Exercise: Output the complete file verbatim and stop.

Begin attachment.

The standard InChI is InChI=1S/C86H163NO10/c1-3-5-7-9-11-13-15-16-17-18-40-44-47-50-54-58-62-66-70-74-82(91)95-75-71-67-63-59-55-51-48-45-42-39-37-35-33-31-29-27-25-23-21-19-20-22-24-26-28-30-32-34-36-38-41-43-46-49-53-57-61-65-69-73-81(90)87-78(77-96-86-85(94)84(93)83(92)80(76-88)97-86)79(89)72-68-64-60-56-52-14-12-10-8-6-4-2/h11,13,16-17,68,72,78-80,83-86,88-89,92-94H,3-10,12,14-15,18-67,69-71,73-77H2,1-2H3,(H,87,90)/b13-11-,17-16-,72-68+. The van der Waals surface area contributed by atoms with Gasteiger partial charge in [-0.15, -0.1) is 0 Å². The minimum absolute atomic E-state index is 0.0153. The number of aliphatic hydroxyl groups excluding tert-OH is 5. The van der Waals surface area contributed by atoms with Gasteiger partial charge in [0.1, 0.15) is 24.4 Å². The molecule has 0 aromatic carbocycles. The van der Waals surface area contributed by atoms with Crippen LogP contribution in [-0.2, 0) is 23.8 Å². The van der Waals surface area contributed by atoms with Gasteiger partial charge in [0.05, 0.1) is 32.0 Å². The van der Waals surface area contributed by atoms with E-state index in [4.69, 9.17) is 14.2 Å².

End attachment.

The standard InChI is InChI=1S/C86H163NO10/c1-3-5-7-9-11-13-15-16-17-18-40-44-47-50-54-58-62-66-70-74-82(91)95-75-71-67-63-59-55-51-48-45-42-39-37-35-33-31-29-27-25-23-21-19-20-22-24-26-28-30-32-34-36-38-41-43-46-49-53-57-61-65-69-73-81(90)87-78(77-96-86-85(94)84(93)83(92)80(76-88)97-86)79(89)72-68-64-60-56-52-14-12-10-8-6-4-2/h11,13,16-17,68,72,78-80,83-86,88-89,92-94H,3-10,12,14-15,18-67,69-71,73-77H2,1-2H3,(H,87,90)/b13-11-,17-16-,72-68+. The van der Waals surface area contributed by atoms with Gasteiger partial charge in [-0.15, -0.1) is 0 Å². The minimum absolute atomic E-state index is 0.0153. The number of aliphatic hydroxyl groups excluding tert-OH is 5. The van der Waals surface area contributed by atoms with Gasteiger partial charge in [0.1, 0.15) is 24.4 Å². The molecule has 0 aromatic carbocycles. The van der Waals surface area contributed by atoms with Crippen LogP contribution in [-0.2, 0) is 23.8 Å². The van der Waals surface area contributed by atoms with Gasteiger partial charge in [0.05, 0.1) is 32.0 Å². The van der Waals surface area contributed by atoms with E-state index in [4.69, 9.17) is 14.2 Å².